Smart questions
Smart answers
Smart people
INTELLIGENT WORK FORUMS
FOR ENGINEERING PROFESSIONALS

Member Login




Remember Me
Forgot Password?
Join Us!

Come Join Us!

Are you an
Engineering professional?
Join Eng-Tips now!
  • Talk With Other Members
  • Be Notified Of Responses
    To Your Posts
  • Keyword Search
  • One-Click Access To Your
    Favorite Forums
  • Automated Signatures
    On Your Posts
  • Best Of All, It's Free!

Join Eng-Tips
*Eng-Tips's functionality depends on members receiving e-mail. By joining you are opting in to receive e-mail.

Donate Today!

Do you enjoy these
technical forums?
Donate Today! Click Here

Posting Guidelines

Promoting, selling, recruiting, coursework and thesis posting is forbidden.
Jobs from Indeed

Link To This Forum!

Partner Button
Add Stickiness To Your Site By Linking To This Professionally Managed Technical Forum.
Just copy and paste the
code below into your site.

powerjunx (Electrical) (OP)
21 Sep 06 12:04

 I got colleagues who are quite far older than me, thus you'll surely think im a newcomer. I can ride on with their jokes and well, i  can say its a good companion as an associate.

 But one thing i could'nt ride on or  i would say opposing to their acts when unexpected plant shutdown or even a minor troubleshooting; i found out they're not cooperative and a lot of time i catch up reading their "safekeep" diagrams or a operating manual itself..
 
 Do this acts common to all engineering discipline?

 How you deal this colleagues to promote teamwork?

 I therefore, think they do the latter to protect themselves as job security (??), Am i right?

 What would be the drawback on such case?


Regards..

bil

 
 
 

Helpful Member!  KENAT (Mechanical)
21 Sep 06 15:23
Bil, apologies if I’ve misunderstood your post but for your consideration:

There’s a chance it could be for job security but it’s not the only option.

It may be that at least some of these guys have what they consider reason not to go out of their way for the company or even you.  Maybe they’ve been lied to & mislead by management.  Maybe they’ve helped new hires in the past only for the new hire to get all the credit and glory while they are overlooked.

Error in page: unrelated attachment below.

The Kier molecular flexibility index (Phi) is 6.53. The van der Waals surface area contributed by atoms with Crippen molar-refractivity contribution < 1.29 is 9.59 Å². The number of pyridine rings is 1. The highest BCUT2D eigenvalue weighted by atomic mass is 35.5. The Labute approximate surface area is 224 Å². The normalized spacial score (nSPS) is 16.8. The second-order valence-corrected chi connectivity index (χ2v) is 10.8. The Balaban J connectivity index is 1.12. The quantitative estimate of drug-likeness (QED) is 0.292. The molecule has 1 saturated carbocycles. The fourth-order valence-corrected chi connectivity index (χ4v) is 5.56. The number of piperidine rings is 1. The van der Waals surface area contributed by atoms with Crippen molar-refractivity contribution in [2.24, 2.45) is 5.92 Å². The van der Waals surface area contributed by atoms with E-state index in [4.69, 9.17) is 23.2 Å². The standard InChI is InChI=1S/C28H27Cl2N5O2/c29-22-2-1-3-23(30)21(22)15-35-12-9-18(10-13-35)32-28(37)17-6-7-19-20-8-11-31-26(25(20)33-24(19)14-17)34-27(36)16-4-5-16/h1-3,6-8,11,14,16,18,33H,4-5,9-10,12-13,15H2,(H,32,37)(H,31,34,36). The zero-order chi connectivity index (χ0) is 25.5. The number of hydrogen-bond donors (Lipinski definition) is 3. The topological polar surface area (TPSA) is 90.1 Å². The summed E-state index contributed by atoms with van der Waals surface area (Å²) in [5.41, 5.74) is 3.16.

There are many reasons while as some people progress in their careers they get less flexible and less willing to go out of their way for others/’the company’, and of course some people (hopefully few) are just always like this

Presumably though if you do associate with your colleagues you should have started to pick up on this.

Look at your own behavior and why they might be acting like that toward you.  Do you come off as arrogant or someone that would advance yourself at their expense.  Have you gone out of your way to fit in, to acknowledge that they are more experienced and generally have the advantage over you.  There were a couple of people at my last place who, though great at their jobs, could be real awkward but I bent over backwards to get on with them and it paid off in leaps and bounds within a few months.  Do you pick up the odd menial task to save them from doing it etc.

I’m not talking about becoming completely subservient but just showing them the respect they probably feel they deserve.

Also is their being uncooperative just them expecting you to do your job not have them do it for you?

If they do have reason to have issues with the company there’s not much you can do except try and get them to like you so much that they go out of their way for you not the company.  Same end result, different reason.

Of course if it is genuinely them being miserable human beings then stick it out, and do the best you can until you have enough experience to move on.  

Hope it’s taken in the spirit it’s meant and that it helps.

All the best,

Ken



l3city (Electrical)
21 Sep 06 18:35
way to go KENAT, good post...
powerjunx (Electrical) (OP)
21 Sep 06 18:43



  Ken, i appreciate your point!